Never Too Late

Submitted By:
Jessica Flaxman, Rye Country Day School, Rye, NY

End the Phone-Based Childhood Now by Jonathan Haidt
The Atlantic, March 13, 2024

In his 1854 memoir Walden; Or Life in the Woods, Henry David Thoreau argued that it is not the bounty but the scarcity of social interaction that gives it value. He felt that too much social discourse resulted in a loss of both meaning and health: “We live thick and are in each other’s way, and stumble over one another... certainly less frequency would suffice for all important and hearty communications.” What Thoreau would think about today’s level of connectivity, one can only guess, but it would be safe to assume that he would share Jonathan Haidt’s concern about the dizzying and sometimes devastating impact of too much information, particularly for children who do not know enough of the world to effectively sort or make sense of it. In his recent Atlantic article, “End the Phone-Based Childhood Now,” Haidt points out that since the moment “young people began carrying the entire internet in their pockets, available to them day and night,” they have experienced an alarming uptick in depression, anxiety, and self-harm. To help the next generations better retain their focus, health, and optimism, Haidt offers some challenging directives given the reality we now inhabit in both life and school: 1) don’t give smartphones to kids until high school; 2) don’t give kids access to social media until they are 16; 3) don’t allow smartphones in school; and 4) give kids more independence, responsibility, and time to play. Although the chance is slim at best that any or all of Haidt’s four suggestions will take root universally, Haidt’s message is a good reminder that it is never too late to make a better decision, especially where children are concerned.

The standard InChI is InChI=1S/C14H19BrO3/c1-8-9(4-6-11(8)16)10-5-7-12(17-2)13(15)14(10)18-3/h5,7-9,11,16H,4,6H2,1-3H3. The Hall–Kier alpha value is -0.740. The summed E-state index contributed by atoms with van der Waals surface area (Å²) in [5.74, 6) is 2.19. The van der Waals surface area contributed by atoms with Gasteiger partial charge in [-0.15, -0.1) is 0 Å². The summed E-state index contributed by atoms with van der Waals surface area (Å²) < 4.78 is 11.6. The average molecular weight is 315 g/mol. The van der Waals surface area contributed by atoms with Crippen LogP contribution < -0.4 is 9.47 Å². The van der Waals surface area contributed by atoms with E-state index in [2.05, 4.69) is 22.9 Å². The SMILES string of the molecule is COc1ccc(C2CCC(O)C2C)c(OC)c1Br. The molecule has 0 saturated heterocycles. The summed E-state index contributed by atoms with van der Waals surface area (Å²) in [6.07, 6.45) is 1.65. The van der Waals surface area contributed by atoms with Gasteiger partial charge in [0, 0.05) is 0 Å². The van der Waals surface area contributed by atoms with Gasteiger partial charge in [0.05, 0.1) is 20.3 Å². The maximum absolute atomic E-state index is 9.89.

Psychology & Human Development
Student Wellness & Safety